The Admiralspalast is one of Berlin's most historical places of entertainment. Its colourful and varied history is closely linked to the political and social changes that took place in the city during the last hundred years. This "new, cosmopolitan establishment", as it was called when it opened in 1911 at the end of the German Empire, was one of the first people's palaces anywhere with ice rink, 24-hour Russian/Roman luxury spa, four bowling alleys and a sumptuous cinema.
At the beginning of the roaring twenties the Admiralspalast was renovated in the Art Déco style by the architects Oskar Kaufmann and Richard Wolffenstein and until the end of the thirties was a showcase for the most extravagant revues which the outbreak of the Second World War put a stop to. After the war, the politicians Otto Grotewohl (Social Democratic Party) and Wilhelm Pieck (Communist Party) founded the Socialist Unity Party of East Germany (SED) here with a handshake.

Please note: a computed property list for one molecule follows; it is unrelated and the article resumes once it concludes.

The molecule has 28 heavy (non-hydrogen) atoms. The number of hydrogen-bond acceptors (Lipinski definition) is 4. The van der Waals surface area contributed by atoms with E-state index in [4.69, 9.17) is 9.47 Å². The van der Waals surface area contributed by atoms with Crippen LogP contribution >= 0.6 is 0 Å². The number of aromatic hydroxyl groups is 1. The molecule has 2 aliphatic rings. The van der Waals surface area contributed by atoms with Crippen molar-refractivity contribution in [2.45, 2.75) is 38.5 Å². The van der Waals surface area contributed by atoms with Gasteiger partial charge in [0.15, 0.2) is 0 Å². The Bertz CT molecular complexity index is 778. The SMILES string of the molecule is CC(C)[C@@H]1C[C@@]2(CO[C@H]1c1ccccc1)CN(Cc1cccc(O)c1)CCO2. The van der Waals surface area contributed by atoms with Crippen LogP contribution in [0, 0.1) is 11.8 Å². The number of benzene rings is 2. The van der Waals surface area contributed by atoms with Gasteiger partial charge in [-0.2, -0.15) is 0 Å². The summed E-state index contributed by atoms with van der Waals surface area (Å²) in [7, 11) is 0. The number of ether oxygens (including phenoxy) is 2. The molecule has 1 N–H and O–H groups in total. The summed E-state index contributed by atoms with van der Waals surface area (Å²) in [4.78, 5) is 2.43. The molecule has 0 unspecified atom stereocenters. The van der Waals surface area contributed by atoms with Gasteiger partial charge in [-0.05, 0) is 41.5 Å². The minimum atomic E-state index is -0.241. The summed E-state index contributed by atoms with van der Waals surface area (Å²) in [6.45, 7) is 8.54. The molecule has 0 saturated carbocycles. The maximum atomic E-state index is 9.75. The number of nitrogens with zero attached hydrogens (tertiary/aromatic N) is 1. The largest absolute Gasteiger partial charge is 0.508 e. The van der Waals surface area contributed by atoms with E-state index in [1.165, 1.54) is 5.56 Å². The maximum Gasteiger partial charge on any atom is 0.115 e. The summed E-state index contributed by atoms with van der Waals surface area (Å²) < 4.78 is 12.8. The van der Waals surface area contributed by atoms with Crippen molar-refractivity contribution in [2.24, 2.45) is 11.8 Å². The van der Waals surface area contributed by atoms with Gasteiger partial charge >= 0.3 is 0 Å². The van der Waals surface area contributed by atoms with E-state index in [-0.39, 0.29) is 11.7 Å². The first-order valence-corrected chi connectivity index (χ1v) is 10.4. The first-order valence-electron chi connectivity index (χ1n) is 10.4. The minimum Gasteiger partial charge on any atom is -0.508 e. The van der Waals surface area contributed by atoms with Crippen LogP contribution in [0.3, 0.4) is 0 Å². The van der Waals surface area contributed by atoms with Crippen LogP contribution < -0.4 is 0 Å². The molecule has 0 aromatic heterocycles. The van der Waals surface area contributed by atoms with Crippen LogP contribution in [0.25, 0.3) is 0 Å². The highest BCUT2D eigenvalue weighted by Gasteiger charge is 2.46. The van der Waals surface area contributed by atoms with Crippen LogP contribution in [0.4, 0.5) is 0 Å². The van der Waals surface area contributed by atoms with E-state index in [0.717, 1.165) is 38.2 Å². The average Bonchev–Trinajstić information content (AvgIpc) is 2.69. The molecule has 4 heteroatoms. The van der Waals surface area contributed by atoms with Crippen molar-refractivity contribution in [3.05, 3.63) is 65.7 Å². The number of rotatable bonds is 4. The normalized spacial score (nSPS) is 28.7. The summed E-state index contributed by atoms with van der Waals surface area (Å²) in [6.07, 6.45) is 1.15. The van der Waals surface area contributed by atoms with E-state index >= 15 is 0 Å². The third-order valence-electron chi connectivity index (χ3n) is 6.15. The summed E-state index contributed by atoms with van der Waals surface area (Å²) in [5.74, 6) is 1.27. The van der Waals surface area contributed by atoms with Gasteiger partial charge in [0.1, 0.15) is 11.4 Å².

In East Berlin, the Admiralspalast was renamed the "Metropol Theatre in the Admiral's Palace" in which classical operettas played alongside Broadway musicals. The political cabaret Die Distel (The Thistle) and the GDR Press Café moved in to the front building and became the place to meet for East German bohemians. After the fall of the wall in 1989 the Admiralspalast was extensively renovated and modernised, opening again in 2006, since when the Admiralspalast takes its place once more as one of Berlin's great entertainment venues. The programme includes international rock shows, rock/pop concerts, musicals and comedy shows which pack out the dazzling 1,700 seat main stage or the 445 seat studio to the delight of its audiences.